Web Development

rubygems 1.2.0 causing problems for anyone else? (SOLVED!)

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After updating to rubygems 1.2.0 I've noticed that my mongrels started returning the following colorful error on every XHR load, i.e. all AJAX requests fail but regular page loads are fine:

Mon Jun 23 23:39:15 -0400 2008: HTTP parse error, malformed request (127.0.0.1): #<Mongrel::HttpParserError: Invalid HTTP format, parsing fails.>

Given that rubygems was the last thing I updated, I figured I'd try reverting to the previous 1.1.1 release using the following steps:

  • uninstall all versions of the rubygems-update gem that were installed:
    sudo gem uninstall rubygems-update
  • install the v1.1.1 rubygems-update:
    sudo gem install --version '1.1.1' rubygems-update
  • manually run the updater to ensure that the stable v1.1.1 release was active:
    sudo update_rubygems

A few minutes of churning away and... still no biscuit! ARGH!

More updates when I get this working.

UPDATE: This is a weird one. I was poking around working on an official bug report to the error when I noticed that my ~/.gemrc had a duplicate source entry for github. I removed the duplicate, restarted the mongrels and... it worked! Go figure.

How to migrate from cvs to git

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Something that I've seen with several older projects lately is a desire to upgrade from their aging cvs repositories to something better. Today, if you've read my blog lately at all, you might be able to guess that git has become the r.c.s. du jour, and it's really, really awesome too. So you should use it.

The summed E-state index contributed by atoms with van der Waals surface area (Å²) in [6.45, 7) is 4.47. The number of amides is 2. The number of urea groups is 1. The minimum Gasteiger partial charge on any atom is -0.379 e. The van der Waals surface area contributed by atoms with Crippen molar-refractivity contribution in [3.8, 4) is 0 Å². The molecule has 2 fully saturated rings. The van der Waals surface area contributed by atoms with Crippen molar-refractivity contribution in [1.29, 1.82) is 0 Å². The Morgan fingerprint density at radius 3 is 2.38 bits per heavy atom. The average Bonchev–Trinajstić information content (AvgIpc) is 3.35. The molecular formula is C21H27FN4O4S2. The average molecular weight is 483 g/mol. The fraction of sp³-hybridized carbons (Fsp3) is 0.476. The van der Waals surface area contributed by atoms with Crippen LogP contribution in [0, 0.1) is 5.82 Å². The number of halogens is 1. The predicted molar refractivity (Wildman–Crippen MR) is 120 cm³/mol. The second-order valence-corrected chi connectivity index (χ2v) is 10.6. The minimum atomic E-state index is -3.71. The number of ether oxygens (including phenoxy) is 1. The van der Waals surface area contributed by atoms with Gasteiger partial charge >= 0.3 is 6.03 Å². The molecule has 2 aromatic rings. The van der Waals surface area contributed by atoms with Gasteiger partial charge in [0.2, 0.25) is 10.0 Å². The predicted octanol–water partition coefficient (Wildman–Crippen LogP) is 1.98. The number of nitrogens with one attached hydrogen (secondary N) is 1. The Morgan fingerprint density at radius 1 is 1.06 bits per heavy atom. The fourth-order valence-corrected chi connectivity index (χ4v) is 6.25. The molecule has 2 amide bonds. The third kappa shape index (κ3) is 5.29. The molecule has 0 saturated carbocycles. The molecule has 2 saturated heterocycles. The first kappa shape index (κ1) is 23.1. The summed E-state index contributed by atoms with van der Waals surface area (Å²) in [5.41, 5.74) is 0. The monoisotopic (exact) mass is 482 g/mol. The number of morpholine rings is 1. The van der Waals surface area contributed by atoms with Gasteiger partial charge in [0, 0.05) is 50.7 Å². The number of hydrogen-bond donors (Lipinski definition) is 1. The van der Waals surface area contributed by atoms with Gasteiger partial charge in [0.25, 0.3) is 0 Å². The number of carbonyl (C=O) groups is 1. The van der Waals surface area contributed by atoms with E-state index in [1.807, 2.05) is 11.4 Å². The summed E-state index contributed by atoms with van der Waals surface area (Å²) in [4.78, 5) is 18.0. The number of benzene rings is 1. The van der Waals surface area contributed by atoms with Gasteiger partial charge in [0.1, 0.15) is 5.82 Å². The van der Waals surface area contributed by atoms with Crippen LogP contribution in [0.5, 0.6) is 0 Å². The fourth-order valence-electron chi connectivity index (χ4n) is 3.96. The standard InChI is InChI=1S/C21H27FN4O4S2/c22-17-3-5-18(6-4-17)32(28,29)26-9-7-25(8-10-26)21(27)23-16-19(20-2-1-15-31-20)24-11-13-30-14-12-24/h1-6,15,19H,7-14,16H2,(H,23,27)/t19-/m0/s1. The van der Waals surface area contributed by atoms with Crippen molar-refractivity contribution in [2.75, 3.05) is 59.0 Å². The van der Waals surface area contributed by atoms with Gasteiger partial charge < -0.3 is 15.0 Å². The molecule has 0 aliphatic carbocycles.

So how to move from cvs to git? Well, amusingly for that I've got a suggestion.

Instead of going straight to git, go to subversion as a stopping off point at the server level. One key reason I recommend this is that many developers (or managers) aren't yet ready to deal with git's command-line tools while there are lots of really great graphical svn tools on Windows, like TortoiseSVN. Then, when there's TortoiseGIT available you could migrate up to git with very little work.

To do this you'll use the excellent cvs2svn, and take a look at O'Reilly's excellent cvs2svn tutorial if you need detailed help.

Then, once you get svn going as your central repository you can use git-svn to locally interact with it and to have all of the usual git gravy - create local branches, use gitosis and gitjour to directly share your code with others, all while keeping the less technically savvy users happy with their point-and-click GUI tools.

So go git yourself into the 21st century!

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